Background: Houndstongue is a native of Europe. It thrives in disturbed soils along roadsides, trails, in pastures, and rangelands. Because of the bur-like seed, it spreads widely along travel corridors as a passenger on clothing or animal fur. It is toxic to livestock.
Other common names: Gypsyflower
Description: Houndstongue is a one to four foot tall biennial. Basal leaves are about three inches wide with a hairy surface. Upper leaves are narrower, about one inch wide and have a curled appearance, and partially clasp the stem. Small reddish purple flowers form in the upper portions of the plant along stems borne in leaf axils. Each flower produces four green bur-like fruits that turn brown as they mature. Bloom is in early summer.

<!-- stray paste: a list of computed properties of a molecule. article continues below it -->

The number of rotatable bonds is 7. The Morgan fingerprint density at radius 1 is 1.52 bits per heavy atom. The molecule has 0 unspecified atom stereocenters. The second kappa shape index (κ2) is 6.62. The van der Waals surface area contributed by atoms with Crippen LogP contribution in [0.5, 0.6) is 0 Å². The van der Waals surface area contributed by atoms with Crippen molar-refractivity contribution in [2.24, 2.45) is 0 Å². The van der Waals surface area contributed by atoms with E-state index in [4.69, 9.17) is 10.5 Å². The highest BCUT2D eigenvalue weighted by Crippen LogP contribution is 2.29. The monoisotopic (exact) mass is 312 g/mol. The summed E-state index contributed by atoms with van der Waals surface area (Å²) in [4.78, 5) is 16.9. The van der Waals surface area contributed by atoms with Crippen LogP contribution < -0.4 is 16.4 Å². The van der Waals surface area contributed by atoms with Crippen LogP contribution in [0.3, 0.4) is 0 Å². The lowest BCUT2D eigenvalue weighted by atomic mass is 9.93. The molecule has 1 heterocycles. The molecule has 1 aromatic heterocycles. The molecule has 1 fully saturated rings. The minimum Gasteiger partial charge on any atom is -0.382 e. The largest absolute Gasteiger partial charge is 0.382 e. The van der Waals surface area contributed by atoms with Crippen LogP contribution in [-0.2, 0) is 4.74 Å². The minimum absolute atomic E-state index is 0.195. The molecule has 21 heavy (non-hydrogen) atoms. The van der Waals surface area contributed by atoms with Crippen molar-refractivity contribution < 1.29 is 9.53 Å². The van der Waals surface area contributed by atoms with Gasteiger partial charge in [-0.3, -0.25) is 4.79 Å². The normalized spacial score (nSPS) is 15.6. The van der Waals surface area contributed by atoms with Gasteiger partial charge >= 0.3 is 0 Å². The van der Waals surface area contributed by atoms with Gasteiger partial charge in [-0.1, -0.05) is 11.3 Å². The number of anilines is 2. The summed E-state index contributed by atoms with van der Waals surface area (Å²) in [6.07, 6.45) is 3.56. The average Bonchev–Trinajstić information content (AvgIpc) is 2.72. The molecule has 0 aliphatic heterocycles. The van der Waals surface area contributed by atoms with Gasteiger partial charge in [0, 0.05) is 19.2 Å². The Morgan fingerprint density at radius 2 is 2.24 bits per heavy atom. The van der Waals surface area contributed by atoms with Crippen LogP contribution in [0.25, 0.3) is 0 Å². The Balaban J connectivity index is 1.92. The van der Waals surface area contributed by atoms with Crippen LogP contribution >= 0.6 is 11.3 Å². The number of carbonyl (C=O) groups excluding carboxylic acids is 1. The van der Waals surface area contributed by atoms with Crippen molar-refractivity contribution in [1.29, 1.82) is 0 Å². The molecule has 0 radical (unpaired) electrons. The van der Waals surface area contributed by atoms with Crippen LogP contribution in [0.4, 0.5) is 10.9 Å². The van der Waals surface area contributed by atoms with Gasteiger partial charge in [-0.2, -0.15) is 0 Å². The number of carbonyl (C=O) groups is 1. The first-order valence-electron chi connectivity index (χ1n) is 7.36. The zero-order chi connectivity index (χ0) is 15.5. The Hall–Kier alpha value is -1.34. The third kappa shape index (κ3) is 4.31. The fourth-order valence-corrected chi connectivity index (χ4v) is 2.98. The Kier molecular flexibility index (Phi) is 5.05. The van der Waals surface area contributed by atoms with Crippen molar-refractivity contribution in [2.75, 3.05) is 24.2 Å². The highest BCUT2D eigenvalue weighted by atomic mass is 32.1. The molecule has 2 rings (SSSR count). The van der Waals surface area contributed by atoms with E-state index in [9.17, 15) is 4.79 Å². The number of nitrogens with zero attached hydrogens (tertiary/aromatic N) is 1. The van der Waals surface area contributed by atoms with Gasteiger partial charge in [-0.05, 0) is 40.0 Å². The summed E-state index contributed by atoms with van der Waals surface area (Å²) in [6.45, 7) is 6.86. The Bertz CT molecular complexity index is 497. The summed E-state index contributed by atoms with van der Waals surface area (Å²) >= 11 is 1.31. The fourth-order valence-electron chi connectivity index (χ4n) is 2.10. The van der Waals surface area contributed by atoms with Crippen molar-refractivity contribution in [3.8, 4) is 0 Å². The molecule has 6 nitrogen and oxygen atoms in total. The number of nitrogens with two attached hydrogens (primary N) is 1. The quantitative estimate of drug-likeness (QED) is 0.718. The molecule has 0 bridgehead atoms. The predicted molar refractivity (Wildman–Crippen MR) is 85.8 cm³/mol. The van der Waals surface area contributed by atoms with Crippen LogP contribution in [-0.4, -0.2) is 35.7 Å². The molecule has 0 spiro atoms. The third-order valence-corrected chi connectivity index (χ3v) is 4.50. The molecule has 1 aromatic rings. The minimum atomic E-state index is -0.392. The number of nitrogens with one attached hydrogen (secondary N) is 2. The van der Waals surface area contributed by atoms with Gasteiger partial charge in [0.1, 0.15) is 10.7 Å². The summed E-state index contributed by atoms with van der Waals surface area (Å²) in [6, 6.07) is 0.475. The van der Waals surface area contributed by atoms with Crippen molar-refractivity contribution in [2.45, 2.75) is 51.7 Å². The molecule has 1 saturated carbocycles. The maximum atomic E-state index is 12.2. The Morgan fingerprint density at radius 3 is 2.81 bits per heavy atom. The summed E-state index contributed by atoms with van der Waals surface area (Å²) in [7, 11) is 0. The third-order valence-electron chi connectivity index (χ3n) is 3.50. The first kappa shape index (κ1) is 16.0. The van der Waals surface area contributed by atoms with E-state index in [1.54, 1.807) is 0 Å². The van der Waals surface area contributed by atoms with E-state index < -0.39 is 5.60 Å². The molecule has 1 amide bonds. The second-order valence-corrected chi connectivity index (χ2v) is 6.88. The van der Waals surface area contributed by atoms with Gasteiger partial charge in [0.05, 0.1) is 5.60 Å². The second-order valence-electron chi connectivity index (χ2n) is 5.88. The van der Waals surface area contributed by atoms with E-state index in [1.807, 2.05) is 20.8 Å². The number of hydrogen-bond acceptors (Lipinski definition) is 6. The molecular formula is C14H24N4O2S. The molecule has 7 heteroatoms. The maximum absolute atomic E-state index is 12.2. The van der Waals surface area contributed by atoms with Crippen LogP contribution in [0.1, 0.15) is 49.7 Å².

Control: Biocontrol is not available. Herbicides can offer good to excellent control when applied between the rosette and bloom stages. Digging before seed development can offer good control. Contact your local state or county weed specialist for specific updated information.